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This story takes place 3-4 months back but I think it’s a story worth posting.

I had coffee with my friend, Francisco the other morning. He told me that 17 more people had been killed in the past 2 weeks between Sahuayo (where I live) and Jiquilpan; they’re about 7 km apart.

The good news was that it was still the bad guys killing the bad guys (Jalisco’s New Generation Cartel vs. Michoacán’s Cartel de los Caballeros Templarios) and there were still no civilians involved.

He brought this up to preface the other piece of more personal news, namely one of the Caballeros chiefs was in the El Cito Cantina (my favorite watering hole) asking questions about me. Like was I undercover DEA? If not, who was I and what was I doing in Sahuayo?

Fortunately the questions were directed to Francisco who more or less told him that I was just a guy trying to earn a living from the huarache business.

This kind of interestingly played into an article that the EETimes (electrical/electronic engineering publication) published about the same time that said that cartels had kidnapped something 35-40 electrical engineers in recent months (I think more north of here) to help them build their clandestine communication’s networks. I copied Sarah to the article that same week and told her that people in my profession just can’t seem to get a break these days; their jobs are either getting sent offshore for less pay or they’re getting kidnapped to work for free.

So, was I worried? No. Should I have been? Who knows? Francisco wasn’t worried. And if he was worried I’d definitely be worried.

I was in the El Cito a few nights later for the first time in a couple of weeks. I had to more or less quit going because the local guys have this bad habit of buying rounds of tequila. That night turned out to not have been an exception. I didn’t even have a chance to buy my first beer. Gilberto bought that one and I made the mistake of sitting with Salvatore (just like last time) who kept pouring me and Paul tequilas. And these aren’t your paltry size stateside shots, oh no. These glasses are 90 ml – 3 ounces – and filled to the brim. A person can always say ‘no’ which I did 100 times, but ultimately to no avail. In the end Salvatore, that grinning devil, beat me again.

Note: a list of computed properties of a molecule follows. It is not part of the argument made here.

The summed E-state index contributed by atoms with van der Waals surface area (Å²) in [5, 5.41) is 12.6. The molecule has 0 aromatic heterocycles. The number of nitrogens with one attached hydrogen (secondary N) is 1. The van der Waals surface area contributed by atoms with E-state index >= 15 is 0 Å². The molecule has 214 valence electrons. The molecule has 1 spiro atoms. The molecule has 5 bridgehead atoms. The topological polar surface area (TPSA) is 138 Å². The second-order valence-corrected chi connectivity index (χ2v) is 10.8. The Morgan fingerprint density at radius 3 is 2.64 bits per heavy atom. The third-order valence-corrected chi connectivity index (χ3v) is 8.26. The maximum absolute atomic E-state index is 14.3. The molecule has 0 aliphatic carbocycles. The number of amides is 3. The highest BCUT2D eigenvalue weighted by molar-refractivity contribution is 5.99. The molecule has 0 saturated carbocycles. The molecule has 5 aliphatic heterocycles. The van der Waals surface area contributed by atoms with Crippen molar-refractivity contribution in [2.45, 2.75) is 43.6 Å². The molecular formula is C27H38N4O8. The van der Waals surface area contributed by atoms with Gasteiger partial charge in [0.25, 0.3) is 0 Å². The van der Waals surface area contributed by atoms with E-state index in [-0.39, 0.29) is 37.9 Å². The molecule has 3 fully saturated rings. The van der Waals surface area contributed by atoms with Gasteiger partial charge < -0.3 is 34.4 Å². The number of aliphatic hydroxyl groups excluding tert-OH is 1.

I had arranged to meet the Paul there at 5 pm. He’s a Scotsman who had just started teaching at the local language school and I wanted to introduce him to the cantina, the people and the great live mariachi music.

The cantina closes early on Sunday so I thought that would be the most benign day to do it. Little did I know that we’d run into the ever affable Salvatore.

The cantina closed up about 6:30 pm and Paul and I were convinced by Salvatore to have one last little drink at another cantina around the corner. I have discovered that tequila is a most amazing beverage that among other things makes you say ‘yes’ a lot. And the more you drink it the easier it is to say yes.

I’d never been in the other cantina. I knew it was there because I could always hear mariachi music blaring out the door when I walked by but the place didn’t have a sign out front so even to this day I don’t know what the place is called. And I’d always been a loyal El Cito patron. The El Cito serves free food, has a great bunch of guys, and most always has spectacular live mariachi music.

Anyway, to finish this story, there was a cop in Cantina #2. I made the mistake of admiring his pistola; a Colt .45 auto, just like my old one, only his had pearl handles.

He slid the magazine out and handed it to me for my further admiration. Do you realize that they use hollow points down here? I thought that was against the Geneva Convention?

There was a dude in there dressed like a lady and she got visibly upset when the old whore sitting at her table flashed her tits at us. (The El Cito doesn’t allow women probably because of that kind of misbehavior)

I made up my mind to split at some point. I thought it was about 8:30 but found out the next morning from Paul that it was actually closer to 10 pm. He didn’t get put into a cab until midnight. I wanted to walk home but I got put into a cab anyway.

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